We turn on the holographic projector that we nicked from Admiral Ackbar in the confusion of the Endor post-victory Orgy (so many furries!) to display the Strange Planet whose charting is our cultural rover’s ultimate purpose. We gloss over catalogues of artefacts and genealogies of sound.
We identify a disturbance in the force, a void in our cartography. A mountainous and wild zone where we have in the past sent envoys well versed in the arts of diplomacy, dance and arm-wrestling, and that’s all she wrote.
As Artificially Intelligent as these minions are, they are not the best at dealing with unexpected scenarios and fuzzy categories. Those things that cannot be said clearly, you see, they have trouble parsing those things: The mysterious, the sexual, the deadly, the irrational.
Which means that, this time, we need to do the job ourselves. We download our consciousness into a baseline body and infiltrate the uncharted zone, guided by pigmy scouts with pointy teeth and pointier spears. They were raised in the pummelling gospel of drum music, they could come in handy.
Picture us playing a sandpit first person shooter in a level concepted by Andrei Tarkovski, implemented by James Cameron and fucked up by China Mieville (in other words, Avatar done right). Playing it on legendary, rocking those checkpoints.
To begin with, a culturally complex discotheque whose atmosphere renders the trajectory of drum-beats visible, and their sound distorted in a way that optimises their feverish dance allure.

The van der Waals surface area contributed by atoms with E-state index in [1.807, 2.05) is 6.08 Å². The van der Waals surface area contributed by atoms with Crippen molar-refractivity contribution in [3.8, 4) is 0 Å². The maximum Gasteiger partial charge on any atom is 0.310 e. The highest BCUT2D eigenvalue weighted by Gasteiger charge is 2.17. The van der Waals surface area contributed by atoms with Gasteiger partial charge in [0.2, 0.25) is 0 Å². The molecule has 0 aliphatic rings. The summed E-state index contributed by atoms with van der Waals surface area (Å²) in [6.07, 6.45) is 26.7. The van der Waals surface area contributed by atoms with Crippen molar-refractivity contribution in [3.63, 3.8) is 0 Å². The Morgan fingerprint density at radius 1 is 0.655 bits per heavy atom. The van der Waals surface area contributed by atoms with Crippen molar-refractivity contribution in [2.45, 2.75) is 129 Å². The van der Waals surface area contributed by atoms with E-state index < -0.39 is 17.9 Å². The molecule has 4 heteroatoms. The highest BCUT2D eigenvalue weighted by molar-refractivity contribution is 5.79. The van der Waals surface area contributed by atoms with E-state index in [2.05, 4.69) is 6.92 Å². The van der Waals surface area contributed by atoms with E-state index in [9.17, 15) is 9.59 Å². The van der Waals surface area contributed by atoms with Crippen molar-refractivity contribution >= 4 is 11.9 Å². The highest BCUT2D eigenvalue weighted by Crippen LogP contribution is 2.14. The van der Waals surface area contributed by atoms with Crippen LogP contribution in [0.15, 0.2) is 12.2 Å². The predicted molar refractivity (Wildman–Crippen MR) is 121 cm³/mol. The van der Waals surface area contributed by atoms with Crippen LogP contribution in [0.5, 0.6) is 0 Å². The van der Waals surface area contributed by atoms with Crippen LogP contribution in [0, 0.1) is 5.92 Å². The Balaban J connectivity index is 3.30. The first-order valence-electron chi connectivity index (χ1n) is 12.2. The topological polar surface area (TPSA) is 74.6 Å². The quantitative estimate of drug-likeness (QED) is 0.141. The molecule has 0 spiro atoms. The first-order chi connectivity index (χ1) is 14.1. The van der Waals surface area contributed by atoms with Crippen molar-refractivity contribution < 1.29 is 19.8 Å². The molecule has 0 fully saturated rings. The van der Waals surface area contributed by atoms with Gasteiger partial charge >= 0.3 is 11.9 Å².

We lost the pigmies in this Martin Reverie.
Then, down the bottom of a cliff from where the pop tribes hurl their misfit spawn. Mutant magic wolf children who whistle the sweet melodies of utopia while surviving a night to night which is red in tooth and claw.
We slugged for jesus in this quagmire. We ran out of ammo. The cracking of our guns and the drone of our knife missiles fed into the never-ending musical composition which is the ambient of this place.
We arrive at a clearing illuminated by the last embers of a dying bonfire, stalked by presences big and lumbering like spillage from a Maurice Sendak nightmare.
Are these leviathans on the prowl, imperial dreadnoughts, godly ectoplasms or riotous inmates at the EBM asylum?
We cannot see, but we can hear. Their bellowing and sirens, oscillations and chanting mark the steps of Peepholes’ geometric progression. A curve which bounds this weird region where we are now trapped, its psycho-geography an embodiment of all we look for in music = Myth & Trance.
This is also the point when we realise that we are never coming back home, for this is home.
Peepholes are perhaps the best band in the UK right now, together with Factory Floor & Cold Pumas (NB we are waiting for Teeth of the Sea & Mazes’ new album, and Vision Fortune’s debut). The Overspill!, is being released by Upset the Rhythm in November. It is incredible. You can pre-order it here.
This post is tagged with Upset the Rhythm